There are so many flamingos in France, it seems absolutely ridiculous that the French made the rooster one of their national emblems. I guess they are always thinking with their stomachs. As far as I know, there are no famous specialtie recipes for “Flamand au Vin”.😂
The south of France is by far one of the best places in the world to go see flamingos where a mandatory yellow fever shot is not required. From the Camargue all the way to Sète, this area is rife with flamingo friendly environments.
The pink flamingos of the region, are of the most abundant species of flamingo found anywhere in the world. This region of France is pretty lucky that not all the flamingos migrate during the winter months. With winter average highs of 12 degrees Celsius, there are loads of flamingos to be found here year round. Some seasons are nicer than others, nevertheless their is a 365 day of the year flamingo party in the south of France.
A well placed turd.... or a perfectly timed photo?!?
This area is scattered with lagoons just inland from a barrage of sand dunes that line the coast. These lagoon wetland habitats are exactly what these birds are looking for. Food, a place to nest and enough warmth during winter, this is France's Flamingo paradise. With so many areas to explore, we have singled out 3 that we feel are above and beyond the others. All of which are 100% FREE and provide a high chance for a great encounter.
Saintes Maries De La Mer
This is the only town situated directly inside the Natural Park of Camargue. A tourist hot spot, this town is the jump off point for getting inside the largest protected wetlands in the south of France. The area is gigantic, so even though it might be abundant in flamingos, they can sometimes be so far they are almost out of sight. The area's popularity is also boosted by the ancient breed of Camargue horse. A bread endemic to the area, there are countless amounts of ranches that offer riding through the wetlands. It doesn't get much better than riding a hornless unicorn through a flamingo paradise? The only word of caution we advise you is …… be prepared for mosquitoes! Once the sun goes down the bugs are coming out, and if you aren’t prepared, they will devour you!
An endemic breed of horses and the biggest flamingos nature reserve in the country... Yes please!
Salins de Mireval
This bird park is the final one before the long lagoon that connects to Sète. A lesser visited area, this place makes for some great walks away from the crowds. There are a few smaller lagoons that the flamingos like to visit and many other species of birds can be found here.
Click Salin de Mireval for Directions
It also connects by path to Maguelone island and makes for a great spot to explore the region either by foot or bicycle. Like all the lagoon areas, be careful of quick sand! If you stay on the paths, you’ll be fine….. but if you think it looks dry enough on the shoreline and you want to get closer for a photo or grab a flamingo feather…..you’ve been warned!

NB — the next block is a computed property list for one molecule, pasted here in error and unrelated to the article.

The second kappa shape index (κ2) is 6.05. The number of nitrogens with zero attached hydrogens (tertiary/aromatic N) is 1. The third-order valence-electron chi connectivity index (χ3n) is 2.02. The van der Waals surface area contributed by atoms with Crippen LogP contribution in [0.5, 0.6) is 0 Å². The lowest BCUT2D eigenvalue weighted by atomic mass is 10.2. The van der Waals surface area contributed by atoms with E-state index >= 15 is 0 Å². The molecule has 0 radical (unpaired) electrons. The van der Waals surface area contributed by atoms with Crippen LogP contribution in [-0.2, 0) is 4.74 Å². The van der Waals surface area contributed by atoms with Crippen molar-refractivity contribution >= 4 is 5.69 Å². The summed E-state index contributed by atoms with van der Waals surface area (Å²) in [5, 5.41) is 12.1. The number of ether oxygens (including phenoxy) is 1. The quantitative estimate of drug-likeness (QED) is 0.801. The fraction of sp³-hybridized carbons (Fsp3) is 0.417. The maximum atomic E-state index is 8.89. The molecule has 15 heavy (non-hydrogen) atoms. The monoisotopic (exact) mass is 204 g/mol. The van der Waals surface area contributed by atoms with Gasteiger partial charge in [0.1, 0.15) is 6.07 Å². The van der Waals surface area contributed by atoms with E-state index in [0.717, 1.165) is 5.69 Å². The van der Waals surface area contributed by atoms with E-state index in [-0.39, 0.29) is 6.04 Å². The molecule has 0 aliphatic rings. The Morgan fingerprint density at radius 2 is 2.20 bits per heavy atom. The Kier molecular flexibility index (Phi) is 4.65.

A few interesting farms to the south side of the park
LA Maison de La Nature
A stunning nature reserve just south of Montpellier. This park is the best of all worlds, great walks with fantastic flamingo view points and many other species to be found. One of them being storks, who come here to nest in the spring and summer months. Equally as impressive as the flamingos, you can often see them feeding in the same shallow waters. Turtles, rabbits and many other bird species, this park is one of the best all round. Just beware of what time you choose to visit. Try to go in between 9am and 2:30pm. In our experience, once the French’s favorite past time of “Entre Midi et Deux” is finished, this is when they like to all come visit . It's Not Eiffel tower or Mona Lisa busy, but enough to piss off you are trying to enjoy human-less nature.
A few extra bit about the region
Inter webbed between these 3 stellar locations are countless lookout points, walking trails and areas to just simply pull your car over and observe roadside. Even if you have no time to stop, you are almost guarantee to see them while driving through the region.
Males putting on their courting dance in front of Aigues Mortes.
If you are lucky enough to visit the region in between February and April, you have a high chance of catching the males putting on a courtship show to attract a female.
France might get a lot of publicity about its jaw dropping geography and culture, but it's wildlife is rarely spoken of. Frankly, that's because there isn’t much that remains. Like most the rest of Europe, human development has forced most species to the brink of extinction. The good news for the flamingos of south France, is that numbers are on the rise and the French have learned their lesson about what happens to the shore line when you remove the sand dunes for ascetic purposes. (You'll soon find the shoreline in you living room!) Construction in the area is super minimal and all the sand dunes are being protected to help preserve these pink gems and their neighboring species, helping them thrive in one of the last wild places of south of France .
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